Finally, after days of listing on a disabled Carnival cruise ship without electricity and working toilets, thousands of passengers finished disembarking early Friday morning at the Port of Mobile.
The frustration that many felt was typified by Janie Esparza, one of the first passengers to get back on land.
"It was horrible. Horrible," Esparza told a scrum of reporters. "The bathroom facilities were horrible and we could not flush toilets. No electricity and our rooms were in total darkness. Honestly, think that this ship should have ever sailed out."
The Carnival Triumph, became a major media story, when it caught fire off the coast of Mexico. The blaze left the vessel listing to the side, drifting in Gulf of Mexico currents and the more than 4,200 passengers and crew on board in limbo. It took five days for the ship to dock at the Alabama Cruise Terminal, three days after it was due.
Family members cheered as the ship pulled in and in the crowd also was Carnival CEO Gerry Cahill. The CEO had his own message for the weary passengers: Sorry.
"We pride ourselves in providing our guests with a great vacation experience, and clearly we failed in this particular case," he said.
The beleaguered CEO went on the ship as passengers departed and delivered another apology.
But for some, like passenger Norma Reyes, it was too little too late.
"The hallways were toxic," said Reyes, who said she would never go on a Carnival cruise again. "Full of urine. It was horrible. If that ship caught on fire and they had not contained it where would we be? Floating in the ocean or dead."
Others were more forgiving.
"They did a good job of managing expectations," said Brett Klausman. "The information that trickled out was probably well thought out to kind of keep people safe and calm."
Despite the ordeal, many passengers had nothing but praise for the crew, saying they had worked long shifts to make sure their guests were as comfortable as possible.
"No power, no toilets, nothing. Nothing. I mean, it was was disgusting, but the staff, they did such an amazing job," said Joseph Alvarez. "And I give them so much props because they were amazing through it all. I mean, they worked their tails off to accommodate everybody's needs."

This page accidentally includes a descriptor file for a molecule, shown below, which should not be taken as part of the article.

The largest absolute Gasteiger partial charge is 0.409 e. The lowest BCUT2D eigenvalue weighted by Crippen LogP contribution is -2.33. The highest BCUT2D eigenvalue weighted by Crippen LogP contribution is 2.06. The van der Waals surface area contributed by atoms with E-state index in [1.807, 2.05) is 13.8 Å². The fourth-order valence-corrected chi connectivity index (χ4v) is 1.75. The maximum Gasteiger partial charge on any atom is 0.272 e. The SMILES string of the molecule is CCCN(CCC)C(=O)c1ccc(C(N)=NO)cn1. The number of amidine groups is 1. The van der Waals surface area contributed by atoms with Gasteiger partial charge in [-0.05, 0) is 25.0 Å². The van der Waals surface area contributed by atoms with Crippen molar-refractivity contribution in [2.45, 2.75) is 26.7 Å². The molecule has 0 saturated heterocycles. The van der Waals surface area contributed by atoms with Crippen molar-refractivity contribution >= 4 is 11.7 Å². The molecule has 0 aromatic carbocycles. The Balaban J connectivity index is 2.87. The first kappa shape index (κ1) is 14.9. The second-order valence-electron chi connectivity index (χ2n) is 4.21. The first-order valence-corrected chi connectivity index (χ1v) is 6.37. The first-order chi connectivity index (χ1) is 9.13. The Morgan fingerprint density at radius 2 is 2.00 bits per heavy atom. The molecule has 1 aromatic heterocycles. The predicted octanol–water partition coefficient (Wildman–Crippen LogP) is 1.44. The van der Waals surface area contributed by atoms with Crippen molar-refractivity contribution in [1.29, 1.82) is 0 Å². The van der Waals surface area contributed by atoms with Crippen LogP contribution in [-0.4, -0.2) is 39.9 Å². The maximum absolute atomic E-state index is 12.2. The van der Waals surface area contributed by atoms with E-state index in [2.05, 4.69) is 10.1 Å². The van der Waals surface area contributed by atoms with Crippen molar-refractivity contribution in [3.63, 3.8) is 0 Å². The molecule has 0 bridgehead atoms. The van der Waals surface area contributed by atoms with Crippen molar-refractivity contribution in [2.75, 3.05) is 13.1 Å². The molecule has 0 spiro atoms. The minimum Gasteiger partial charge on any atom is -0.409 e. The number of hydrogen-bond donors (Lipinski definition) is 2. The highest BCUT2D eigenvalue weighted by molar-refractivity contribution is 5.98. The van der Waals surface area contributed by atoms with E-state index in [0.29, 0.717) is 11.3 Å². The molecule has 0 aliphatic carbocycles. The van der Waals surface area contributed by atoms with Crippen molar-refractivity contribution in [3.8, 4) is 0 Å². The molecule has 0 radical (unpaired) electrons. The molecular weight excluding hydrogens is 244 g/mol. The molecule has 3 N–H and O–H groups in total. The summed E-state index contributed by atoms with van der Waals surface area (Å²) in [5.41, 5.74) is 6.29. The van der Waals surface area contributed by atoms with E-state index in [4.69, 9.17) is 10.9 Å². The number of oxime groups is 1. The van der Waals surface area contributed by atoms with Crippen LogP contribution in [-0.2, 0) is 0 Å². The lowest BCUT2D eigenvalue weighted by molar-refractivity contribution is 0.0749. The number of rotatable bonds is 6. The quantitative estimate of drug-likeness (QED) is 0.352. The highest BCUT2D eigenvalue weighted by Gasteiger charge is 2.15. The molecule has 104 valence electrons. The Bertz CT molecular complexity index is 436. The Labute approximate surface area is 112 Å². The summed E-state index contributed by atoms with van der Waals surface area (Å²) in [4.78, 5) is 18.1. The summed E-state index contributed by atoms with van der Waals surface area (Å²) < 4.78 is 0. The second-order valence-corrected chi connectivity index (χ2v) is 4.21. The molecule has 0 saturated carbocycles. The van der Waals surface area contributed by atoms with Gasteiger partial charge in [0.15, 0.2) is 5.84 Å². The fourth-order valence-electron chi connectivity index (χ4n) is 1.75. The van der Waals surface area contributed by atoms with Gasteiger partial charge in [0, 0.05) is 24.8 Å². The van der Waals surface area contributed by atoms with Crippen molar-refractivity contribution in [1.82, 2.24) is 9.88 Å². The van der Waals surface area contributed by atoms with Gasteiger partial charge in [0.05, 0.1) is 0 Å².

U.S. Customs and Border Protection officials, Coast Guard members and a Carnival team boarded the ship before it arrived in port to help speed efforts to get passengers off as quickly as possible, he said.
Some families gathered at the Alabama Cruise Terminal, far from where the ship was originally supposed to dock in Galveston, Texas. Marissa Jenks said her family reported they had a hot meal Thursday morning and crew members were trying to clean up the ship as it neared port.
Boredom and stress
At some point during the ordeal urine and feces streamed in the halls and down walls after toilet facilities failed, soaking the mattress of a friend of his who was sleeping in a hallway, said Larry Poret.
Emergency power failures caused section doors to slam shut, panicking some passengers who had no idea what was happening.
"We definitely (were) not adequately informed," Poret said.
Poret said toilets on the ship worked on and off, but were too inconsistent to trust.
He said waste tipped out of some commodes and sloshed across floors as the ship listed to the side.
"It runs down the walls from one floor to the next. It's running out of somebody's bathroom out into the hallway all the way across," he said.
Long lines for food and frequent delays were constantly aggravating, he said.
"Here we are looking for hope that, hey it's 6 o'clock, it's going to get better," he said. "And 6 o'clock comes and goes and all of a sudden an announcement at 8, 'Hey, we're running behind schedule.' Well, no joke."
The incident aboard the ship scared Poret's daughter and a friend taking the cruise with her, Poret said.